People have been asking how to calculate air compressor CFM to kW and we want to help tackle the question. But first and foremost, it’s essential to understand that CFM and kW are not directly convertible metrics.
CFM refers to Cubic Feet per Minute, which measures the volume of air that is coming out of an air compressor each minute. kW, on the other hand, represents kilowatts or the amount of energy required to power an air compressor.
Comparing CFM to kW is like comparing apples and oranges. But we can take that analogy one step further: where apples and oranges are still related because they are both fruit, CFM and kW are related because they both influence an air compressor’s capabilities.
How To Convert kW To CFM For Air Compressors
As a rule, one kW can generate 3-4 CFM for mobile air compressor applications. Check out the quick reference chart below to see how this impact outputs:
|Power Output (kW)||CFM Output|
|5||15 - 20|
|10||30 - 40|
|25||75 - 100|
|50||150 - 200|
|100||300 - 400|
|250||750 - 1,000|
When designing an air compressor system, engineers need to utilize an engine that produces the right amount of kW. Too little and the desired CFM won’t be achieved. Too much and the system costs more than it needs to. Understanding the relationship between kW and CFM helps air compressor engineers choose the right engines for their systems.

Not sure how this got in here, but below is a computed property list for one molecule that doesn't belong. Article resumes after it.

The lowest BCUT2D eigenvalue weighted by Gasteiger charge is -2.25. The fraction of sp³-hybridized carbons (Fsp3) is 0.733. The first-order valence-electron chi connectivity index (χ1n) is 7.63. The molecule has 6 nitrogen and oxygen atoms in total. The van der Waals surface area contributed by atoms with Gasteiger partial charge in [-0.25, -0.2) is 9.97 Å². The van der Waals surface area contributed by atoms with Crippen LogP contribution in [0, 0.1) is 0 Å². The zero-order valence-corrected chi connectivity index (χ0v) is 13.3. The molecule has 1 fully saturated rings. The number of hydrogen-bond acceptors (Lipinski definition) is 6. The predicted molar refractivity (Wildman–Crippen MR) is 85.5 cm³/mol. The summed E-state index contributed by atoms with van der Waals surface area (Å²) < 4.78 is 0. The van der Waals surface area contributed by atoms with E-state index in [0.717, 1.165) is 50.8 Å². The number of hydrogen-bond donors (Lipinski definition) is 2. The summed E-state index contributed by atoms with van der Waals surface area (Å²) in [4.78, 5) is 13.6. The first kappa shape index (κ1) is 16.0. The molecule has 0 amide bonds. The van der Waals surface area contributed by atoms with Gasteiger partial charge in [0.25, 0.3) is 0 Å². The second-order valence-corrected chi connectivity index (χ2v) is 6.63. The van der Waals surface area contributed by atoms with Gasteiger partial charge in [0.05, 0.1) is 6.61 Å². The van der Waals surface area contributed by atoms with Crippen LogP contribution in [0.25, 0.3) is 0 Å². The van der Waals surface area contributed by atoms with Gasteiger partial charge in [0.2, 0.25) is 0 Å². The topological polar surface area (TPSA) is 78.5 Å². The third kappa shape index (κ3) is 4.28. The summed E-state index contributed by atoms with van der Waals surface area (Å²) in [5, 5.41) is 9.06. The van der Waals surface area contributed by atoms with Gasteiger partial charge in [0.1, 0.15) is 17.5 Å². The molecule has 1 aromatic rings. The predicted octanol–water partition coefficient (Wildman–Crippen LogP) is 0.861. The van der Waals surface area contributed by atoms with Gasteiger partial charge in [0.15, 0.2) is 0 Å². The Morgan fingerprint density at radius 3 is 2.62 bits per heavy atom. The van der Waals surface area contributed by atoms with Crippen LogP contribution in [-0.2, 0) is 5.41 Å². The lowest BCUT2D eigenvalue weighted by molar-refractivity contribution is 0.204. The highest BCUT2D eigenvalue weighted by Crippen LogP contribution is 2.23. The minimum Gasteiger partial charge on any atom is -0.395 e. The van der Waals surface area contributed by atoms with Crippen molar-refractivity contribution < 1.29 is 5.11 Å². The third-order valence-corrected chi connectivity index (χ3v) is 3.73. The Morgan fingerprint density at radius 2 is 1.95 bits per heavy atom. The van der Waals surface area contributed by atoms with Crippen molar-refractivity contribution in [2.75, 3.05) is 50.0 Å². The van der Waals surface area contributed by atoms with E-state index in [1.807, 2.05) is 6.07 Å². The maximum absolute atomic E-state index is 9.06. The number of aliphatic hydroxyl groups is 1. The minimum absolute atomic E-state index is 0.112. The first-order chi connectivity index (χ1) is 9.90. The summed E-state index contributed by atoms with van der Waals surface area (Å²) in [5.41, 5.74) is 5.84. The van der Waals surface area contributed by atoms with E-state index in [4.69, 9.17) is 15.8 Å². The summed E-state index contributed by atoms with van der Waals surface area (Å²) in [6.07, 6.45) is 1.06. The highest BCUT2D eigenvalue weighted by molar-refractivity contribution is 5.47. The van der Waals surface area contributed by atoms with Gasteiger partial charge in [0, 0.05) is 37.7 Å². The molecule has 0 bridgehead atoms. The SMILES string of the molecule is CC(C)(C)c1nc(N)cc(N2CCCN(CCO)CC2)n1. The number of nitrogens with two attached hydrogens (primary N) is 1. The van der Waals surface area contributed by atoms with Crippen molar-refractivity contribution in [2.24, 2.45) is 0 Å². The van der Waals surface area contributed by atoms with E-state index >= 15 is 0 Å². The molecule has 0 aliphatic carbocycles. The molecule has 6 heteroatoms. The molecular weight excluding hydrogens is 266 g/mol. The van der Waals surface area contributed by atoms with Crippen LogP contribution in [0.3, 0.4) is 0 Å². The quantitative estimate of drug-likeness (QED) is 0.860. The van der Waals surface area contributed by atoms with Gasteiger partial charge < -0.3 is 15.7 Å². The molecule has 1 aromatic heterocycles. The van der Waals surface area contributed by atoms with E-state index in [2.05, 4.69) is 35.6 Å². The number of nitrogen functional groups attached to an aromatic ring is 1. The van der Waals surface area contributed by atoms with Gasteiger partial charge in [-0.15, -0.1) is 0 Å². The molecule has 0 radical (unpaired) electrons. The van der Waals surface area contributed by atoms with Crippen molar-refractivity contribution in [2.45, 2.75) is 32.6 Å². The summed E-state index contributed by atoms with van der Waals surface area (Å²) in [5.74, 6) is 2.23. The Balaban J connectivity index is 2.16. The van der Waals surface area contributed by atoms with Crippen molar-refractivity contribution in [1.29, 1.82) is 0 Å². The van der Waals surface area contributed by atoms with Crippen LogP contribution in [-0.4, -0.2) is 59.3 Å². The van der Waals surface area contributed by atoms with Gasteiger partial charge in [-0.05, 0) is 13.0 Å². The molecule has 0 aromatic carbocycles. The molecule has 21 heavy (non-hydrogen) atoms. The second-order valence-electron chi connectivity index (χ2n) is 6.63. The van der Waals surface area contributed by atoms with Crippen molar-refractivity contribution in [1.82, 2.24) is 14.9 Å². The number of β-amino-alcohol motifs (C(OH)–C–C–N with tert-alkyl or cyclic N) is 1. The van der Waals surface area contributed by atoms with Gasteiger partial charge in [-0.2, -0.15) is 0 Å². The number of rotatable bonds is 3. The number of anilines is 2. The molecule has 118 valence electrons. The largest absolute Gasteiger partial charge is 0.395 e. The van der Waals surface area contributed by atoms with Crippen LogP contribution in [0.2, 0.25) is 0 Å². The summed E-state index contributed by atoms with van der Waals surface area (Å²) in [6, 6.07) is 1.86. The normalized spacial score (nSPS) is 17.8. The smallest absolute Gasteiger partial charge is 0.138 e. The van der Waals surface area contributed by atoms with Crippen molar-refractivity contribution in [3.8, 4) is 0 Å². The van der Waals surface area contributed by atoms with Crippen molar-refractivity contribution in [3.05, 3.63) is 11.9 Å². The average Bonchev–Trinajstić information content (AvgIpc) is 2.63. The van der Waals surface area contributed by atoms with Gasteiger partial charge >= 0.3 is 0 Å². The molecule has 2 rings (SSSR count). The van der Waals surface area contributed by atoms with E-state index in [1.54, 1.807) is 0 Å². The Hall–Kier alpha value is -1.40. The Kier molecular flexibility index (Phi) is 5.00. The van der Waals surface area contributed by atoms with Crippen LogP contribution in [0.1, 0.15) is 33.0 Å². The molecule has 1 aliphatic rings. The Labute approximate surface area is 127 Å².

Let’s take a quick look at two of VMAC’s rotary screw products:
|Product||Engine||Power Output||CFM Output|
|G30 Gas Drive||Honda GX390||8.7 kW @ 3,600 rpm||30 CFM|
|D60 Diesel Drive||Kubota D902||15.2 kW @ 3,600 rpm||60 CFM|
As you can see, these VMAC systems produce 3-4 CFM per kW produced.
Outputs are similar when looking at one of VMAC’s direct competitors. Their gas driven rotary screw air compressor uses a Kohler 26.5 HP engine with 19.75 kW of power to produce 60-80 CFM. This works out to the same 3-4 CFM per kW output as the VMAC systems.
Keep in mind that the Honda, Kubota, and Kohler engines in the examples above are likely capable of producing higher CFM outputs under the right circumstances, but real-world designs put these systems in the 3-4 CFM per kW range. Therefore, a true estimate of kW to CFM (and vice versa) for mobile, rotary screw air compressor applications is 3-4 CFM per 1 kW.